Crosby, Stills & Nash
22 September 2001
Hult Center, Eugene, OR
It seems like whenever the world is being forced into change, the voices David Crosby, Stephen Stills, and Graham Nash emerge above and beyond the noise, in more ways than one. A week after the attacks in New York, D.C., and Pennsylvania, CSN opened the season premier of the Tonight Show, and proceeded to engage in a strained discussion with Senator John McCain about Vietnam.
This tour started off as one that, more than ever, showcased their greatest hits over 32 years of musical service. But, experiencing the show, hits and all, refreshed my memory of what I already knew about just how strongly their tunes eminate political influence. Throughout this review I will highlight some of the lyrics that support this point.
My relatives and I planned for this concert three months ago, and we were blessed with outstanding central Oregon weather, and fifth row seats in the 4500+ seat Hult Center for the Performing Arts theatre in downtown Eugene. Very nice architecture and sound.
A few minutes after 8 PM, David, Stephen, Graham, and band, started into a relatively obscure Graham Nash solo track from 1974, "Wild Tales", in the key of G, with words, "We came here with wild tales from the East.....", followed by "Love The One You're With", which CSN has, in the past, used to make light of losses other than just those of love. "Marrakesh Express" resembled the bluegrassy version heard on the CSNY2K tour.
Nash once turned to the audience and said "Hi Eugene", receiving the expected roar from the crowd. Subsequently, under his breath, Nash mentioned to Crosby, "We've got 4,000 people named Eugene here tonight." Prior to "Deja Vu", David proudly mentioned that, for every band he's been in, he's written the wierdest shit. After "49 Reasons", the three performed the title track from David's 1993 "Thousand Roads" CD, in the key of A instead of E.
CSN returned "Wasted On The Way" to the lineup after several years, this time with Stephen playing a White Falcon, making the song closely resemble "Teach Your Children". Then, they played a track from the upcoming Graham Nash solo album, called "Dirty Little Secret", about racially-influenced killings in the early part of the 20th Century. Stills, for the first time in many years, dug back to his pre-teen roots and played percussion, before switching to a Fender Stratocaster to end the song with a searing lead.
Stills definitely showed off his skills during the three hour performance. While introducing "For What It's Worth", he asked the audience if they had yet purchased the Buffalo Springfield boxed set, and then commented sarcastically, "Neil needs the money". Written 35 years ago, Stills has once again transcended generations: "There's battle lines being drawn, nobody's right, if everybody's wrong," and "Paranoia strikes deep, into your life it will creep."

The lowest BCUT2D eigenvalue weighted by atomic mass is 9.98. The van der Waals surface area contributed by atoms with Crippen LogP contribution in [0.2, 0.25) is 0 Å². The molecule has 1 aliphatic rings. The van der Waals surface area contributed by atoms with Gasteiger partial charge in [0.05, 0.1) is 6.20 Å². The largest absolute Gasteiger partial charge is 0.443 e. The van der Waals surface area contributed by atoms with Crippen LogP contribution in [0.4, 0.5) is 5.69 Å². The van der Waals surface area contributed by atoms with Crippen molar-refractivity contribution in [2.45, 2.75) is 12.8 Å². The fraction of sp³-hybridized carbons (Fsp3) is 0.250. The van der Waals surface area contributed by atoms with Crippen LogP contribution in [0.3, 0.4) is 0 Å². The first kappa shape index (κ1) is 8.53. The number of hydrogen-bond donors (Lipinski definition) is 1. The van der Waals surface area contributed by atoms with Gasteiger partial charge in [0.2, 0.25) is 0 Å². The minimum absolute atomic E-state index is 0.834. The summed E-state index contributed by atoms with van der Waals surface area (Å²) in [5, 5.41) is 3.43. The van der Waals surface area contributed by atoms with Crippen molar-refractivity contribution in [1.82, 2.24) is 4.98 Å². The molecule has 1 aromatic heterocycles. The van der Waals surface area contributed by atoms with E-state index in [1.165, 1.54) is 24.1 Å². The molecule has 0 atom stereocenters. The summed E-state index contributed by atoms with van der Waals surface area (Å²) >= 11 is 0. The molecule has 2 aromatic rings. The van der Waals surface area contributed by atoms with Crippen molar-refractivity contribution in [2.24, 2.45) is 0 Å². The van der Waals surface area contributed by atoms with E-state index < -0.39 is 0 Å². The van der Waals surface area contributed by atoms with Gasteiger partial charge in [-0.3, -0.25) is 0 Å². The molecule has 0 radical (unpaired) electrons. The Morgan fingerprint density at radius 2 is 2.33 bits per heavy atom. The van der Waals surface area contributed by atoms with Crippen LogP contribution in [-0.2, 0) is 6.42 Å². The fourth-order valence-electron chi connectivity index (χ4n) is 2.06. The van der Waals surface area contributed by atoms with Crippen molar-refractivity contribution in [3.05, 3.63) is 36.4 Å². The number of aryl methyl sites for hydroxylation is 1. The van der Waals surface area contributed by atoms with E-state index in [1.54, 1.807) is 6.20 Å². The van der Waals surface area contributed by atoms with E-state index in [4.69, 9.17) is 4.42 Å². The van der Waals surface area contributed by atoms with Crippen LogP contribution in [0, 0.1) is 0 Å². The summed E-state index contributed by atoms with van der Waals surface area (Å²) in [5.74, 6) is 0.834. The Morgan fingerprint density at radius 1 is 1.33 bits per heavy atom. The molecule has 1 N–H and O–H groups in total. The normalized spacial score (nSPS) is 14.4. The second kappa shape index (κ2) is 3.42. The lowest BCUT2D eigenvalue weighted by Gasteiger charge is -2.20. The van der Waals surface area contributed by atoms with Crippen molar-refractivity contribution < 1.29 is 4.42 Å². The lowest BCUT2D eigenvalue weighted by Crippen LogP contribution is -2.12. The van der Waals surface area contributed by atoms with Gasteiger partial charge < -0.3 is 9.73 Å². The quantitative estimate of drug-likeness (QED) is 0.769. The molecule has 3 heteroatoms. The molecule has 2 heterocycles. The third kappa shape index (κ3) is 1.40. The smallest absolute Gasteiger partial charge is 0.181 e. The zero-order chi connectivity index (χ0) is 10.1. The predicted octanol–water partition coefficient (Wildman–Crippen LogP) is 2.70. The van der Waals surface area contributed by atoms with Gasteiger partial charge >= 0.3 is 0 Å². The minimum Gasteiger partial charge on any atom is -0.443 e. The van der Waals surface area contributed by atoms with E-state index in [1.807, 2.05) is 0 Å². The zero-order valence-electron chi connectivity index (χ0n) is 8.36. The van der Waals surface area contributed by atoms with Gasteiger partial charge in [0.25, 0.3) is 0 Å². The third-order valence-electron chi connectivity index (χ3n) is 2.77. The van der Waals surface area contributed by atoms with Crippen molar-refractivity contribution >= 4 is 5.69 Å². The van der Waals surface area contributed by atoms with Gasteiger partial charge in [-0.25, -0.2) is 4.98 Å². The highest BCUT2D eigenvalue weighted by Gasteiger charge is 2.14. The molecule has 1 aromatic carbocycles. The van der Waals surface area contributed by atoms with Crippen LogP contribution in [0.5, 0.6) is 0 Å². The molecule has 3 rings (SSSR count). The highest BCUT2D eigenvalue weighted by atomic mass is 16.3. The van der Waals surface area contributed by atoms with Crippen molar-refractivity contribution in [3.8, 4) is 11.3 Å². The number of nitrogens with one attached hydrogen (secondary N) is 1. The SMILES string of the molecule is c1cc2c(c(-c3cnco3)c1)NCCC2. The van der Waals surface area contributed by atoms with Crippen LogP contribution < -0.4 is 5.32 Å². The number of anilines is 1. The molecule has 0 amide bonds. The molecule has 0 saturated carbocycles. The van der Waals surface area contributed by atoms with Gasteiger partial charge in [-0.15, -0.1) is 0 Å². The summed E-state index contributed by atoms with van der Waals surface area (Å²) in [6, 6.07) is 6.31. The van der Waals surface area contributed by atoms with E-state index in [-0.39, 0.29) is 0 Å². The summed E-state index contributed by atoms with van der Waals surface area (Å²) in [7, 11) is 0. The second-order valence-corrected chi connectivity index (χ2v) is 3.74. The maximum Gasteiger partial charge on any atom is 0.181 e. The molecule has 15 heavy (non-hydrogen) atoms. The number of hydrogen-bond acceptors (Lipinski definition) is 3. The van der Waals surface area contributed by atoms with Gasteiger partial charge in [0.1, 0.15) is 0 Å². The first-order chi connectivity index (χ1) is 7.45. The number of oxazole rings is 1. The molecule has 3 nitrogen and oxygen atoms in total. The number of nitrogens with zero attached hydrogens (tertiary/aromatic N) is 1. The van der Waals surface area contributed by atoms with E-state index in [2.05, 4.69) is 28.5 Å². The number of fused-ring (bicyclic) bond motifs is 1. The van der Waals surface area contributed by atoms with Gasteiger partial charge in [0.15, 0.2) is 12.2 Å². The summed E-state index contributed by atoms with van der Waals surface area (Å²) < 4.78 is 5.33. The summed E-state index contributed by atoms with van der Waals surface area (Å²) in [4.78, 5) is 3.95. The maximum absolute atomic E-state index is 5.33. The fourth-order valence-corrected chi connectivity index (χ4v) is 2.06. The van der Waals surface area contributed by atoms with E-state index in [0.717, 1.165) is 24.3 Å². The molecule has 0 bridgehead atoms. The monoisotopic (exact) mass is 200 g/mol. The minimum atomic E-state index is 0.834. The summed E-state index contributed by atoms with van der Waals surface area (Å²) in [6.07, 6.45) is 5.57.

Set #1 ended with "Almost Cut My Hair" and "Southern Cross" with Stills again on his White Falcon.
After a 15 minute break came an audio track of "Critical Mass", followed by Nash's "Cathedral": "Now I'm standing on a grave of a soldier that died in 1799, and the day he died it was a birthday, and I noticed it was mine." Stills' electric guitar harmonics added a special, subtle sound to the mix.
"Just A Song Before I Go" transformed from a simple love song into an eerie tale of this month of loss: "Driving me to the airport, and to the friendly skies, going through security, I held her for so long, she finally looked at me in love, and she was gone."
Stills mastered his Martin acoustic on the band's "Daylight Again / Find The Cost Of Freedom": "Do we find the cost of freedom buried in the ground? Mother Earth will swallow you, lay your body down", and what Nash described as one of his favorite Stills songs, "Helplessly Hoping".
Crosby introduced his song for his son, Django, called "Dream For Him", as haunting: "How am I going to explain it to him, what am I going to say when it's something that grim, how the hell do you tell them 'there comes an end', how are you going to handle it, and still be their friend?"
After a predictably perfect "Guinnevere", Crosby and Nash performed Nash's 1995 song about Oklahoma City called "Half Your Angels": "Send me half your angels, we're running out of time, send me half your angels, I will send you half of mine. Hope they get there in time."
Two more hits: "Our House", and a Stills-guitar-showboat song, "Suite: Judy Blue Eyes". The tight, CSN backing band of six years, and going strong [Gerald Johnson, Mike Finnigan, and Joe Vitale] joined in towards the end of the song.
Nash took on the percussionist role for "Dark Star", prior to the band concluding the set with "Wooden Ships".
Finally CSN played three individual encores, "Woodstock", "Teach Your Children", and "My Country 'Tis Of Thee" to a backing acoustic guitar track performed in 1988 by the late Michael Hedges.
I wanted to thank my wonderful relatives for escorting me from Vancouver, WA to Eugene, OR in a nice Dodge Durango, and for being my family. We share what we have in common.
[****1/2] - Steven T.
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